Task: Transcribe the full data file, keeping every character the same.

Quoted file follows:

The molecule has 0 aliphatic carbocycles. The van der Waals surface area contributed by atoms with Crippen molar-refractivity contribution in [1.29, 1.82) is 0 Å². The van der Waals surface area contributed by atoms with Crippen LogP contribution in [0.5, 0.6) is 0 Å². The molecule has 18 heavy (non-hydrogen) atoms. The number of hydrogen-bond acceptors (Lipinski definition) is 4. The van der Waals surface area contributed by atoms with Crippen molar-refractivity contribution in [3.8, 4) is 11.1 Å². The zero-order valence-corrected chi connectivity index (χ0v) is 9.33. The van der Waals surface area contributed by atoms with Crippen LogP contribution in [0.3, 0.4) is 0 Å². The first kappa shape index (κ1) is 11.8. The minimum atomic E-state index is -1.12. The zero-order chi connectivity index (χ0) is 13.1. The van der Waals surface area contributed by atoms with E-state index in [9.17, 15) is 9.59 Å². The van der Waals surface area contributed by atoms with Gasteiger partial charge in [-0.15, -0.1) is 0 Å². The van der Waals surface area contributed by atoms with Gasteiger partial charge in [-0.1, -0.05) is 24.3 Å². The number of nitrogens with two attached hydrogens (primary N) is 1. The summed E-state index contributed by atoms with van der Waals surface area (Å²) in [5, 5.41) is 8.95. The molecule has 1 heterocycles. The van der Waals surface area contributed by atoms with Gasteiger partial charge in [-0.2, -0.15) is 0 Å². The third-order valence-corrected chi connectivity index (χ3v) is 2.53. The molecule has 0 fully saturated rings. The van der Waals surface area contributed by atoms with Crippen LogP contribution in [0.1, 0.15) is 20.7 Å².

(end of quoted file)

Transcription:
The molecule has 0 aliphatic carbocycles. The van der Waals surface area contributed by atoms with Crippen molar-refractivity contribution in [1.29, 1.82) is 0 Å². The van der Waals surface area contributed by atoms with Crippen LogP contribution in [0.5, 0.6) is 0 Å². The molecule has 18 heavy (non-hydrogen) atoms. The number of hydrogen-bond acceptors (Lipinski definition) is 4. The van der Waals surface area contributed by atoms with Crippen molar-refractivity contribution in [3.8, 4) is 11.1 Å². The zero-order valence-corrected chi connectivity index (χ0v) is 9.33. The van der Waals surface area contributed by atoms with Crippen LogP contribution in [0.3, 0.4) is 0 Å². The first kappa shape index (κ1) is 11.8. The minimum atomic E-state index is -1.12. The zero-order chi connectivity index (χ0) is 13.1. The van der Waals surface area contributed by atoms with E-state index in [9.17, 15) is 9.59 Å². The van der Waals surface area contributed by atoms with Gasteiger partial charge in [-0.15, -0.1) is 0 Å². The van der Waals surface area contributed by atoms with Gasteiger partial charge in [-0.1, -0.05) is 24.3 Å². The number of nitrogens with two attached hydrogens (primary N) is 1. The summed E-state index contributed by atoms with van der Waals surface area (Å²) in [5, 5.41) is 8.95. The molecule has 1 heterocycles. The van der Waals surface area contributed by atoms with Gasteiger partial charge in [-0.2, -0.15) is 0 Å². The third-order valence-corrected chi connectivity index (χ3v) is 2.53. The molecule has 0 fully saturated rings. The van der Waals surface area contributed by atoms with Crippen LogP contribution in [0.1, 0.15) is 20.7 Å².